Anyone who’s seen the cult movie The Warriors – which was shot at Coney Island in the 70s – might think the beach is a place populated by gangs, with regular brawls on the beach. Is there an element of lawlessness at Coney Island?
No – if people are gonna be lawless there, they’re gonna be lawless somewhere else. Maybe, years ago, I would see a fistfight. That would have been because people were drunk, so that could happen, but I don’t think people change [when they go there]. Years ago, gangs would go there, wear their colours, maybe have a fight because some other gang was there that they didn’t like. Maybe in that sense it could be a little looser there…
One time when I was very young shooting there, a black guy put his hand on my wrist and said, Give me your camera! And I said, “You must be fucking kidding me, take your hand off my fucking wrist.” If it had happened today, or if I was ten years older, I would have belted him in the face. I wouldn’t have even said a word. He wasn’t in a gang. He just thought I was a white kid that could be persuaded easily to hand over my camera. But I never really felt threatened there, ever. I don’t photograph where I’m not comfortable. And I’m about as streetwise as they come.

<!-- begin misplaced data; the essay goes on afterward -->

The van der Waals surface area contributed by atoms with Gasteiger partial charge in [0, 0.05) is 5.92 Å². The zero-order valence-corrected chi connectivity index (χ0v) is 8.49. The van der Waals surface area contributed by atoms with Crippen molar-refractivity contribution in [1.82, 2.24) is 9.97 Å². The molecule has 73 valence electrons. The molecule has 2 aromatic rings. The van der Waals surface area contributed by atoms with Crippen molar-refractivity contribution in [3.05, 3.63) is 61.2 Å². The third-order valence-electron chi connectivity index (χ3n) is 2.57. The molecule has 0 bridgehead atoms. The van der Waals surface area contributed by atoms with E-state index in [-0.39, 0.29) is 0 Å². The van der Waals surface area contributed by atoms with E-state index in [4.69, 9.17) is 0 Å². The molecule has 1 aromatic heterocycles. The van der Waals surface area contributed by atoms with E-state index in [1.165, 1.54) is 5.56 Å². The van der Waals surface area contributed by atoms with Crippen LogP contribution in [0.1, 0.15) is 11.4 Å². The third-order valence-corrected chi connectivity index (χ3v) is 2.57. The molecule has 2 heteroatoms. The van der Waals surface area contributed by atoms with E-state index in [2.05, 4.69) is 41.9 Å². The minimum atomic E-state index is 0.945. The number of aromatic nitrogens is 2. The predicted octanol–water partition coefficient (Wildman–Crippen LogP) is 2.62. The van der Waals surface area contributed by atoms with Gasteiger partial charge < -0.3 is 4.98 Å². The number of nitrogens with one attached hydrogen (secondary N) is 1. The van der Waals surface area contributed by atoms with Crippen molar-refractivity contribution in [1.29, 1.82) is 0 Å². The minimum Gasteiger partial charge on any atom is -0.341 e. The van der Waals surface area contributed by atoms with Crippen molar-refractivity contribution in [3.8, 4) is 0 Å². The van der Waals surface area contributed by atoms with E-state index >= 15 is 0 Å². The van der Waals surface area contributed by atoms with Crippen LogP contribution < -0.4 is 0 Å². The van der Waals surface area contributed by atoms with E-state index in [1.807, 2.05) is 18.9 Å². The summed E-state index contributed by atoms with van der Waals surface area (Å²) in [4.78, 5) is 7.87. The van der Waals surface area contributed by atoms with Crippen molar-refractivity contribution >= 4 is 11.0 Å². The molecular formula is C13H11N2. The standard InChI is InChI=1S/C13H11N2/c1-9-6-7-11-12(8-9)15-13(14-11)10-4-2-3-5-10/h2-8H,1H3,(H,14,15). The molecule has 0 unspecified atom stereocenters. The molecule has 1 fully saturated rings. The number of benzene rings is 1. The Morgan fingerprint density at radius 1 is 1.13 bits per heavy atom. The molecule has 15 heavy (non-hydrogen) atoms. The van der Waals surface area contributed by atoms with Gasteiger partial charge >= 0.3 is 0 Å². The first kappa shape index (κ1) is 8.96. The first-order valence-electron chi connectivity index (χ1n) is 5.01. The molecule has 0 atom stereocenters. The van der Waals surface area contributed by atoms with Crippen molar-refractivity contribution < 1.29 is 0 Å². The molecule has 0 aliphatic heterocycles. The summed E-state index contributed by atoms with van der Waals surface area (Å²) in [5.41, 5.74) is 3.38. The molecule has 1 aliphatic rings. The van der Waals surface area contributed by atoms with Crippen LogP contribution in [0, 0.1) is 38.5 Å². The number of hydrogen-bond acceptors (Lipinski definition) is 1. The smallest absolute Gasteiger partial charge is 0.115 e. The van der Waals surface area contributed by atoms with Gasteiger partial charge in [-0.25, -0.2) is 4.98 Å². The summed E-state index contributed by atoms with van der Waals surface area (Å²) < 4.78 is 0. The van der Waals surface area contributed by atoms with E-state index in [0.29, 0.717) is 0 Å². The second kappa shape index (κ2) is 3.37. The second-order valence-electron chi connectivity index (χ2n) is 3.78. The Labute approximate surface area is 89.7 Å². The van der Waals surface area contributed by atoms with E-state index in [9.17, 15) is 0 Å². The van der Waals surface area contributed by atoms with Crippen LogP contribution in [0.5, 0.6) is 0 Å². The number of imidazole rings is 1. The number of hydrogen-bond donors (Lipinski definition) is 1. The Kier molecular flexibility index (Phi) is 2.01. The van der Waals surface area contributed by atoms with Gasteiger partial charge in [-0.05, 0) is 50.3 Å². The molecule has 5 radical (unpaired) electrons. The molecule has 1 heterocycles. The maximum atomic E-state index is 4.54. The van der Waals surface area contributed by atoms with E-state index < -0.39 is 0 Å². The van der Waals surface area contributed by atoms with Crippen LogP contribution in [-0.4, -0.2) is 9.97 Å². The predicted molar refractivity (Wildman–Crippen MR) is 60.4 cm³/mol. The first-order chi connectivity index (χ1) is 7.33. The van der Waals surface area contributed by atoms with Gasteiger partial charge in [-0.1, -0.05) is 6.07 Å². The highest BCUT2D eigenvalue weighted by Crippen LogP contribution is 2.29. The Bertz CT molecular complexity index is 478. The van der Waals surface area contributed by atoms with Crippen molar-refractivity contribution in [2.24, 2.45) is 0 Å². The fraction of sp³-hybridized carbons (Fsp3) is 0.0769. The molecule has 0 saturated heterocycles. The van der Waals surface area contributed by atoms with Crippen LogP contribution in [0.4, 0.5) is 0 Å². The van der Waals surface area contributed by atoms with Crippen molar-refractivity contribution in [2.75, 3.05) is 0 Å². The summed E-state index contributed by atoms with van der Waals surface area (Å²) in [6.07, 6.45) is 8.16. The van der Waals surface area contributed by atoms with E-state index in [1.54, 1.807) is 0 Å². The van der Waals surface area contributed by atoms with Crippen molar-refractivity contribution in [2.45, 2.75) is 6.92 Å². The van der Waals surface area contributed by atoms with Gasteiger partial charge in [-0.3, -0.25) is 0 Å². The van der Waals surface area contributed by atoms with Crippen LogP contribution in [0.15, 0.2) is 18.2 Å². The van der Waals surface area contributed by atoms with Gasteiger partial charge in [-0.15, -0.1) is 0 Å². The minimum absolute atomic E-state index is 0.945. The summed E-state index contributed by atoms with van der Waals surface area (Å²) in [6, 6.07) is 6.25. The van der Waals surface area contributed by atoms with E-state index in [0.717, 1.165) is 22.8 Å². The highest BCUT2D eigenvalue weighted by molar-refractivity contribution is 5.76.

"I don’t photograph where I’m not comfortable. And I’m about as streetwise as they come"
- Bruce Gilden
Do you think your standing out affected your work there?
I go as I’m comfortable. I don’t try and camouflage myself, ever. But I don’t try and stand out either. On the beach people are doing what they’re doing, they’re not always paying attention to me. Like the guy trying to pick up a girl, or the person sleeping, or whatever.
For the photo of the bodybuilder standing next to the shirtless old man, I read that you asked the younger man to stand there for the shot. Did you direct many people like that?